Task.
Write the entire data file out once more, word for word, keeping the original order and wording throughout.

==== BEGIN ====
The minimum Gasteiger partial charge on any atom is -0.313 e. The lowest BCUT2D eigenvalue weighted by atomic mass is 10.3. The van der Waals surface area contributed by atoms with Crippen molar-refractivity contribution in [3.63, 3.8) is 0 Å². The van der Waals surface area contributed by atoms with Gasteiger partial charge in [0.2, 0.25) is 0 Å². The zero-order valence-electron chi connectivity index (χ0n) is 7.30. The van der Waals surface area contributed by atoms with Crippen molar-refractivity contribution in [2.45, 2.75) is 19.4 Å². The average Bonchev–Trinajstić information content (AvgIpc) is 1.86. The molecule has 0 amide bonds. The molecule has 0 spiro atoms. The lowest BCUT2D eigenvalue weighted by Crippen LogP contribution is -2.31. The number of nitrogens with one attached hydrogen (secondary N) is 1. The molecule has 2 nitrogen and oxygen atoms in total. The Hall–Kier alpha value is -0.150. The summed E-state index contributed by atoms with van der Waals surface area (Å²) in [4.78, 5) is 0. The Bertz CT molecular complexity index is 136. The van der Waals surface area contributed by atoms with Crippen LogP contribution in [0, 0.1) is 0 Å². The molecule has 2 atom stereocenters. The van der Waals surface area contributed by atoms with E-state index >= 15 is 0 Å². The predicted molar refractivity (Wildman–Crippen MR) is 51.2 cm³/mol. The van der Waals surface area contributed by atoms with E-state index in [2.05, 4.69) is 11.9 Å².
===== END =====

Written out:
The minimum Gasteiger partial charge on any atom is -0.313 e. The lowest BCUT2D eigenvalue weighted by atomic mass is 10.3. The van der Waals surface area contributed by atoms with Crippen molar-refractivity contribution in [3.63, 3.8) is 0 Å². The van der Waals surface area contributed by atoms with Gasteiger partial charge in [0.2, 0.25) is 0 Å². The zero-order valence-electron chi connectivity index (χ0n) is 7.30. The van der Waals surface area contributed by atoms with Crippen molar-refractivity contribution in [2.45, 2.75) is 19.4 Å². The average Bonchev–Trinajstić information content (AvgIpc) is 1.86. The molecule has 0 amide bonds. The molecule has 0 spiro atoms. The lowest BCUT2D eigenvalue weighted by Crippen LogP contribution is -2.31. The number of nitrogens with one attached hydrogen (secondary N) is 1. The molecule has 2 nitrogen and oxygen atoms in total. The Hall–Kier alpha value is -0.150. The summed E-state index contributed by atoms with van der Waals surface area (Å²) in [4.78, 5) is 0. The Bertz CT molecular complexity index is 136. The van der Waals surface area contributed by atoms with Crippen LogP contribution in [0, 0.1) is 0 Å². The molecule has 2 atom stereocenters. The van der Waals surface area contributed by atoms with E-state index >= 15 is 0 Å². The predicted molar refractivity (Wildman–Crippen MR) is 51.2 cm³/mol. The van der Waals surface area contributed by atoms with E-state index in [2.05, 4.69) is 11.9 Å².